The total Saudi population is estimated to grow from 29 million people today to 37 million by 2030. As demographic expansion absorbs Saudi Arabia’s energy production, the next decade is therefore likely to see the country’s oil exporting capacity ever more constrained.

Renewable energy is one avenue which Saudi Arabia has tried to invest in to wean domestic demand off oil dependence, hoping to free up capacity for oil sales abroad, thus maintaining revenues.

But earlier this year, the strain on the kingdom’s finances began to show when it announced an eight-year delay to its $109 billion solar programme, which was supposed to produce a third of the nation’s electricity by 2032.

State revenues also have been hit through blowback from the kingdom’s own short-sighted strategy to undermine competing oil producers. As I previously reported, Saudi Arabia has maintained high production levels precisely to keep global oil prices low, making new ventures unprofitable for rivals such as the US shale gas industry and other OPEC producers.

The Saudi treasury has not escaped the fall-out from the resulting oil profit squeeze – but the idea was that the kingdom’s significant financial reserves would allow it to weather the storm until its rivals are forced out of the market, unable to cope with the chronic lack of profitability.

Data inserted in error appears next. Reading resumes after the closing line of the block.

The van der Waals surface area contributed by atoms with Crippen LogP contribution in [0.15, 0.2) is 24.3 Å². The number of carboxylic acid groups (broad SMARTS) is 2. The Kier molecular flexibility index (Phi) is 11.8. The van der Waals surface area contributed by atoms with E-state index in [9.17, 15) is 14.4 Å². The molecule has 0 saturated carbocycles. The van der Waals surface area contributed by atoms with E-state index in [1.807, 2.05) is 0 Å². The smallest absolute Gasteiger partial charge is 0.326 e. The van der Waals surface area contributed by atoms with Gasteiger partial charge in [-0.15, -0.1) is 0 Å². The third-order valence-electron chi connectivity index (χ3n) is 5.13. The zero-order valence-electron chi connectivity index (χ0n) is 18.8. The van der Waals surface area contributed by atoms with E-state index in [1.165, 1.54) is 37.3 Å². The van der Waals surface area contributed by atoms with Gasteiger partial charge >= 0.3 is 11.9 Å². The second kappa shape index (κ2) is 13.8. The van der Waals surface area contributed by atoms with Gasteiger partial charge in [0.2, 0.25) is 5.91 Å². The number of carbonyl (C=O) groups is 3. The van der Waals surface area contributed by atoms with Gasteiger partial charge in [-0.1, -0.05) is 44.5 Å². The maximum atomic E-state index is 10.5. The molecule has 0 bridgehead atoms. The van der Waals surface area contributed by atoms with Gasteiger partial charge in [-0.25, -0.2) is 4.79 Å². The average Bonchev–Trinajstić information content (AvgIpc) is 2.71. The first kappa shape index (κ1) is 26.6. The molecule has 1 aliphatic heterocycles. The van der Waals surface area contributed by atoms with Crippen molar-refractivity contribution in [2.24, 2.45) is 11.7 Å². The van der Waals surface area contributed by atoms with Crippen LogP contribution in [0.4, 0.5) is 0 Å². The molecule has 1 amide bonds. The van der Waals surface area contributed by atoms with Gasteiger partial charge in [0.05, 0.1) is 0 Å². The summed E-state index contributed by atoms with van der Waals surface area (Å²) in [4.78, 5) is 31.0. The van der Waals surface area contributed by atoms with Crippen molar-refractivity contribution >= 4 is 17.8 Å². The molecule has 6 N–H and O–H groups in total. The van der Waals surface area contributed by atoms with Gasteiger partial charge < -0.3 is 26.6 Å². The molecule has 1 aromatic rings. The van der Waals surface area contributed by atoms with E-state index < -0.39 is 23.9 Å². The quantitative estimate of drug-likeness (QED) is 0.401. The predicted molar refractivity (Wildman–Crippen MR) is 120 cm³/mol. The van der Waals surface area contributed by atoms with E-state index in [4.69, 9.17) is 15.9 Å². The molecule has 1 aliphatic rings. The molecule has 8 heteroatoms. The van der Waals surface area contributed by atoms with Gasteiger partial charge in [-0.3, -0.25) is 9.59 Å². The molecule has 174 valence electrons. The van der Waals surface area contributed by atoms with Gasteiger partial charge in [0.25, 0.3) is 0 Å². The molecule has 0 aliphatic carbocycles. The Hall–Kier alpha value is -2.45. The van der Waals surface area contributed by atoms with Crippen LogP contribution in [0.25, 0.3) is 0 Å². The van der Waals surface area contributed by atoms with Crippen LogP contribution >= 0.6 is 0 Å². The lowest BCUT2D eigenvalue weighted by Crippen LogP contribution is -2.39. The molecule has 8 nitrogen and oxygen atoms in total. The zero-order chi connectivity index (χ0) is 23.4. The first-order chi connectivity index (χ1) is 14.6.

That hasn’t quite happened yet. In the meantime, Saudi Arabia’s considerable reserves are being depleted at unprecedented levels, dropping from their August 2014 peak of $737 billion to $672bn in May – falling by about $12bn a month.

At this rate, by late 2018, the kingdom’s reserves could deplete as low as $200bn, an eventuality that would likely be anticipated by markets much earlier, triggering capital flight.

To make up for this prospect, King Salman’s approach has been to accelerate borrowing. What happens when over the next few years reserves deplete, debt increases, while oil revenues remain strained?

As with autocratic regimes like Egypt, Syria and Yemen – all of which are facing various degrees of domestic unrest – one of the first expenditures to slash in hard times will be lavish domestic subsidies. In the former countries, successive subsidy reductions responding to the impacts of rocketing food and oil prices fed directly into the grievances that generated the “Arab Spring” uprisings.